(By the way, please excuse the detail I go into about my day-to-day lifestyle and difficulties in these early postings. I'm trying to lay the foundations, if you see what I mean.)

Wrapped up in a towel, I needed a sleep to recover from the exertions of having the bath, but by 2pm I was air-dried and feeling mobile enough to shuffle over to mums, where I got my cup of tea and mumsykins made her way up the ladder to start removing curtains with an air almost of joy. And all was okay with the world for about ten minutes.

Then my sister phoned.

She'd finished her shift at work and was going to spend the lovely summer afternoon in town with her best friend, my best friend, and their respective babies.

Now please don't misunderstand me. On a day like this, if I'd finished work at 2pm, I would want to enjoy the weather with friends. I'm pleased for my sister that she can do this. Just like I'm pleased for her that she can have a job, earn her own money, dance, go out every night, learn to drive, all the things normal girls our age do. This is not me having a problem with *her*.

However, no matter how noble I try to be, there is a bit of me kicking and screaming and shouting "It's not fair! What about me?! Why are you always doing things without me?! Why do I always have to be left out?! I want to be part of the group! I want to enjoy friends and sunshine! Where did my life go?!" Sometimes I'm a smidgen from vocalising it, except it would upset her no end and that's the last thing I want to do.

I made some jokes about how both her friends had dependents to push and now I had my own wheelchair, if she felt left out she could borrow me, we could get me a dummy but I wasn't wearing a nappy for anyone, etc etc etc blah blah blah... got off the phone and burst into tears.

They don't mean to reject me, but they do, again and again. And these are the people who still find time for me now and then - there are many people who I have tried to keep in phone and email contact with who know where I live and keep saying they will come round some time, but haven't, not since I got ill.

Mum understands, I think, for a lot of it. Her own health problems mean she can relate to a lot of the disability issues. But even for her, she went to university, she drove all round various parts of Europe in her little VW Beetle, she worked, she got married and had kids, before things really impacted on her lifestyle. I've yet to find someone who can relate to the exact nature of suddenly getting an unexpected long-term illness that utterly turns your life upside down when you're only just turning 23. One minute, life ahead of you. The next...?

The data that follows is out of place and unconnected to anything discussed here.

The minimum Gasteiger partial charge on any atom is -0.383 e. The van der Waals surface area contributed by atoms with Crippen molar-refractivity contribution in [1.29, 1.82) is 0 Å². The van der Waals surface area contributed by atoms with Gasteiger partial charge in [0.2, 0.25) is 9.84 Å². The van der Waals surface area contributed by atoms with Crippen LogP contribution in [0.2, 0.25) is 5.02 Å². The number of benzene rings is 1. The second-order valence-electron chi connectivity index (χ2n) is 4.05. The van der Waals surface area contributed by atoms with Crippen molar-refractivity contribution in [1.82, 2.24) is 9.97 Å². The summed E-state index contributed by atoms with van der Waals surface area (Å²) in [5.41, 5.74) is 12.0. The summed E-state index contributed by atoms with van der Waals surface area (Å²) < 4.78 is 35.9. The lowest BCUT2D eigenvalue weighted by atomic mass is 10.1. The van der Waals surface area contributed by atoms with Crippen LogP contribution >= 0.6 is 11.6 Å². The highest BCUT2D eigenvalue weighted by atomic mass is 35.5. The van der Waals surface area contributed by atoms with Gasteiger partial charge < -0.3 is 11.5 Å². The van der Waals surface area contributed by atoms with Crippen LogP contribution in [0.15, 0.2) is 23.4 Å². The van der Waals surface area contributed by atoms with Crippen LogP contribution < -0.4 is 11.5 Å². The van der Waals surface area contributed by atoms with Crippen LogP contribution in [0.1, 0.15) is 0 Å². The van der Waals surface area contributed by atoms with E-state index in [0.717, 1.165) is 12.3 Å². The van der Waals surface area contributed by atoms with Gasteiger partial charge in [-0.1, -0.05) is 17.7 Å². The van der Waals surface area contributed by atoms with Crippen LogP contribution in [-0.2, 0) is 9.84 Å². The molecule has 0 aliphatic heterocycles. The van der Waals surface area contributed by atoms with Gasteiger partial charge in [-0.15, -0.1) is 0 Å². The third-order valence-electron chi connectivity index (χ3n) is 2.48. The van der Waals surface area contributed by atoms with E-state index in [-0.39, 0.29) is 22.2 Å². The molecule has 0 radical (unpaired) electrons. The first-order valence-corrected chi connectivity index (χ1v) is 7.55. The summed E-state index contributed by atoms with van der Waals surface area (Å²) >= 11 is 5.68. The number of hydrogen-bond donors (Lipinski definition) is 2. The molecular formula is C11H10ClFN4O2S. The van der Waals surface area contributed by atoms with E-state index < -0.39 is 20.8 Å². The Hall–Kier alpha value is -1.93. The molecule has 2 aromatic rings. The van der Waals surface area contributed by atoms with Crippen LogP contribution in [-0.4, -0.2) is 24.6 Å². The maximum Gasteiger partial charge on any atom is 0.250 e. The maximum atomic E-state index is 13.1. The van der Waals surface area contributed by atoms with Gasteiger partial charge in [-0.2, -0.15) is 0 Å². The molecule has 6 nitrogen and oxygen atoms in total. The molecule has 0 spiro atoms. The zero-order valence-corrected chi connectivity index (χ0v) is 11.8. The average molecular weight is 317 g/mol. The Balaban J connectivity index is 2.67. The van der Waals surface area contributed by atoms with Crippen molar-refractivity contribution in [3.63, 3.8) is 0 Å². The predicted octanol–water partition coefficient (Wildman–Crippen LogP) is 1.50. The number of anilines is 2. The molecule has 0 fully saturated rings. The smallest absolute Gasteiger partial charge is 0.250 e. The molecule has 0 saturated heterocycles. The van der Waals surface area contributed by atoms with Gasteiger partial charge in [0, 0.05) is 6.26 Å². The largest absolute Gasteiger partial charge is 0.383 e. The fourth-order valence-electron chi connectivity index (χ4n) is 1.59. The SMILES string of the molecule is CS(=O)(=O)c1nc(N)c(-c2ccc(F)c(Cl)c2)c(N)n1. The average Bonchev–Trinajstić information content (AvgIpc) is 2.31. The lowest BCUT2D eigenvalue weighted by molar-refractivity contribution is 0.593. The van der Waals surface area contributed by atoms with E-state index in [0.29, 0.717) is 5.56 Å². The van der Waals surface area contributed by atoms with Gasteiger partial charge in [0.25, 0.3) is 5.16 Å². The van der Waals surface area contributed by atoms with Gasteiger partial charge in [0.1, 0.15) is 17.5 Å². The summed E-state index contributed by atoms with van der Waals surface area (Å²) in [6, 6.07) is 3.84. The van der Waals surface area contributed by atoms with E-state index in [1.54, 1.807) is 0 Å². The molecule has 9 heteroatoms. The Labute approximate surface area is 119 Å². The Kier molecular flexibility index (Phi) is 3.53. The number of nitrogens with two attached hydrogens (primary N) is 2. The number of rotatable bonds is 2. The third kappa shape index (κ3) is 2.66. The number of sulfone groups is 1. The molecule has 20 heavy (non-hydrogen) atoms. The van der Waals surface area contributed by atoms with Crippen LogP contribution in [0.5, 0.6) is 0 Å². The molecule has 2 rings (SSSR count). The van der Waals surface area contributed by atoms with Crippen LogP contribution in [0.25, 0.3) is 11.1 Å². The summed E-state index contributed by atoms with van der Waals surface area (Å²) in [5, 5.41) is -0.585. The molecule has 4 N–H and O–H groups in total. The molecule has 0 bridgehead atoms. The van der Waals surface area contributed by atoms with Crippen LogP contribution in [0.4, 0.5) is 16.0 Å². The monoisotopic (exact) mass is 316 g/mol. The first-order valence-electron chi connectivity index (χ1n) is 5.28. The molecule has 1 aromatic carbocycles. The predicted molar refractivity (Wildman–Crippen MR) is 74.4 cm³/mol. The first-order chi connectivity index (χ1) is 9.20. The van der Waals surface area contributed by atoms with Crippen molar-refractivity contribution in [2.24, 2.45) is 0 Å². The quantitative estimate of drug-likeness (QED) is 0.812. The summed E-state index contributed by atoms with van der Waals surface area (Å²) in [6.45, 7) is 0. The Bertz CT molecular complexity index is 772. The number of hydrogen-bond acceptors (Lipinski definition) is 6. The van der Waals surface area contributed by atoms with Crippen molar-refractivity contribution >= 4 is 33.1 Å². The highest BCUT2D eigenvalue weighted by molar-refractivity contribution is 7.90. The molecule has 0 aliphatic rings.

So this afternoon, while my sister and my best friend hung out together in the sunshine, I walked slowly and painfully from my mums house to my flat, stopping at the chemist to pick up another carrier bag of prescription painkillers, and now I'm alone, in bed, as usual.

- The man in the Capps Food van who was stuck in traffic and smiled at me as I walked past.

Thursday, May 11, 2006


So it took me until lunchtime to actually get all limbs functional, but functional I got, and then dressed, and then on the right side of a cup of tea, and started shuffling about. It's not been an action-packed day, but I did meander down to the bus stop and get a bus into town, where I got a train timetable and picked up a memory card for a friend and had an ice-cream from Thorntons.

Time was I'd have done those things on my walk into work, now I need a sit-down between each bit and to go home for a sleep afterwards, even on what's been a reasonably good day.

About 3pm I got really knackered. That's another peculiar thing about ME - you feel exhausted straight after doing something, sure, and then you have a rest and feel, not all better, but a little bit better, and then about 24-48 hours later it totally knocks you for six - not just your energy levels but your pain and your movement and your speech and your cognitive abilities and your mood. I think this was me paying for the wheelchair experiments yesterday, trying to mess about propelling it myself and all that. The pattern is commonly referred to as "boom and bust" and people with ME do it a lot, overdo it one day knowing they will pay for it with interest later. It's something I really should avoid doing though. It's okay doing it occasionally, but it's not recommended as a way of life.